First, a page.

Sydney’s Garden Island has become the focus of a colossal new development concept that would see it transformed into a bustling hub of culture, leisure and community.
A report on the future of the Navy was submitted to the government by Reserve Captain Peter Collins, where he called for greater cruise ship access to Sydney's Garden Island. This report sparked an idea to remake the iconic harbour landmark, so international architecture studio LAVA (Laboratory for Visionary Architecture) was commissioned to devise a concept that could see a new cruise terminal opened.
LAVA developed an idea that would see Garden Island, which was previously inaccessible to the public, transformed into a dazzling new entertainment and community district that aims to bring $15 billion back into the economy. The new development will include an international cruise terminal, residential spaces, floating markets, harbour baths, theatre and event precincts, boat shows, harbour pool, high-tech park, museums, galleries and much more.
The plan incorporates a three-stage process to be developed across 30 years. The first stage will see the construction of an international cruise terminal that will accommodate the steadily growing industry and hinder large operators from moving their ships to interstate or Asian ports. The second stage will see portions of the Navy relocated to Botany Bay, with apartments and hotels set to take its place. These will be sustainable, green buildings, surrounded by gardens brimming with lush plantlife and colour worthy of the name Garden Island. The third and final stage will be the development of a stunning new garden precinct to tie the island to the harbour and surrounding city.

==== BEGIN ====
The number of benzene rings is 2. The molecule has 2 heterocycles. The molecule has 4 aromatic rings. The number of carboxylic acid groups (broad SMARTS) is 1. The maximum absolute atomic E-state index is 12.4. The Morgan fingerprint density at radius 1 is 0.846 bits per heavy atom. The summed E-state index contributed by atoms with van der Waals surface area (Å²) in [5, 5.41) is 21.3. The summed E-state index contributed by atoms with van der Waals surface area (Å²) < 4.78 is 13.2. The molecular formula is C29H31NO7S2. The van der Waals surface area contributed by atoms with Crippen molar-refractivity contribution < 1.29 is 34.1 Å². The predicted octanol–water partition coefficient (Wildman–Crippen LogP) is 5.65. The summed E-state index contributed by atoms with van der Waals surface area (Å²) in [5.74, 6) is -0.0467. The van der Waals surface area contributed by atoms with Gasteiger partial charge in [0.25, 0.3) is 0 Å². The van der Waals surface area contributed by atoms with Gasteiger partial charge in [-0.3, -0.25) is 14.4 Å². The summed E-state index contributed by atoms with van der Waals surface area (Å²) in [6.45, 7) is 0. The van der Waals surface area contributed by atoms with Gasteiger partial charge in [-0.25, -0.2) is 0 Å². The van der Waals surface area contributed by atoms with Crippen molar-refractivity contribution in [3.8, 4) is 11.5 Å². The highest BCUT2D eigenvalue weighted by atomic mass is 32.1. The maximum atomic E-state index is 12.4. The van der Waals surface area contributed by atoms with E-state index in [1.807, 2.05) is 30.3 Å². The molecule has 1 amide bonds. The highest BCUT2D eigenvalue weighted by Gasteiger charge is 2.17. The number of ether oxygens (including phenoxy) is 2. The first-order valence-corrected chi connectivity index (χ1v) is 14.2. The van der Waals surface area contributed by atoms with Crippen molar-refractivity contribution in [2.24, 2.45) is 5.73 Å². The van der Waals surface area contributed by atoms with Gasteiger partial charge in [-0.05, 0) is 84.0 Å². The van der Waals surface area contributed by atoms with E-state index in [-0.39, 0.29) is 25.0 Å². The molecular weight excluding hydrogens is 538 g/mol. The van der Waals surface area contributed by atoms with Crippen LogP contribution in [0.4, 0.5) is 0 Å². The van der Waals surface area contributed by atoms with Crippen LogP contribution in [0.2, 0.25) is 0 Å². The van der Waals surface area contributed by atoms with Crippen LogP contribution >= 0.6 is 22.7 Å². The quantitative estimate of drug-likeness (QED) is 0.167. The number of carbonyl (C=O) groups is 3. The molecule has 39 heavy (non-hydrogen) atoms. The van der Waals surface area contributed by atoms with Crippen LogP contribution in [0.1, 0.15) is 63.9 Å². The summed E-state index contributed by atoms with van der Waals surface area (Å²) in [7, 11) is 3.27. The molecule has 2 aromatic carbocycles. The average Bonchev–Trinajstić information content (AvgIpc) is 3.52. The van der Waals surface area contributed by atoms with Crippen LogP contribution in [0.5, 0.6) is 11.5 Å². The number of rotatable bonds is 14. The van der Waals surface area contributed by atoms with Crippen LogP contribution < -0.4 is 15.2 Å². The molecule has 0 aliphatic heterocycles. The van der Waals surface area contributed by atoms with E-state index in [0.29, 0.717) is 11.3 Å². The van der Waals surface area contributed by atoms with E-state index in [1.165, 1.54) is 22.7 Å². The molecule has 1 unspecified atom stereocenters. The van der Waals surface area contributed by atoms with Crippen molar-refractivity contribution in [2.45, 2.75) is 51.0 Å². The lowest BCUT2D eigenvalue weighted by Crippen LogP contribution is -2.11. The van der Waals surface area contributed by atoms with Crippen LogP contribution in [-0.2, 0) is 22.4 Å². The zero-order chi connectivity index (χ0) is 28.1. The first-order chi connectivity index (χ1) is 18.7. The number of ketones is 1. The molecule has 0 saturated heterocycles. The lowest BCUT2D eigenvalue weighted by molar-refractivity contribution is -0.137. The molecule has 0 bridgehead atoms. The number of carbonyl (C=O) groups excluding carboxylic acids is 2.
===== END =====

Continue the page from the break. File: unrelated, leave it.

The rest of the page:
The Garden Island development project would also see the fulfilment of a centuries-old urban plan by Australia’s first government architect, Francis Greenway. In 1825 he proposed the vision of a pyramid structure scheme on Garden Island; “A pyramid upon a particular base…the whole front of the island toward the harbour could have been contrived so as to have formed part of the base of the pyramid with steps leading up to it in various directions”.
The plans for Garden Island would have historical significance and be a nod to the architect whose most famous works include Windsor’s St Matthews church, St James church in Sydney and Hyde Park Barracks.
The main focus of the development is the creation of an area that is sustainable and environmentally friendly, in addition to being a hub for communal recreation and leisure.
"The new buildings make a departure from the traditional vertical apartment box model into a green and sustainable airy tower landscape, with roof terraces, balconies, swimming pools and community facilities,” explains Chris Bosse, the director of LAVA.
The company won the 2016 European Architecture Prize and is known for their ambitious and environmentally mindful projects. “It is an opportunity to relocate the Navy and create a new city precinct on the waterfront, something like the Tate Modern in London,” Bosse adds.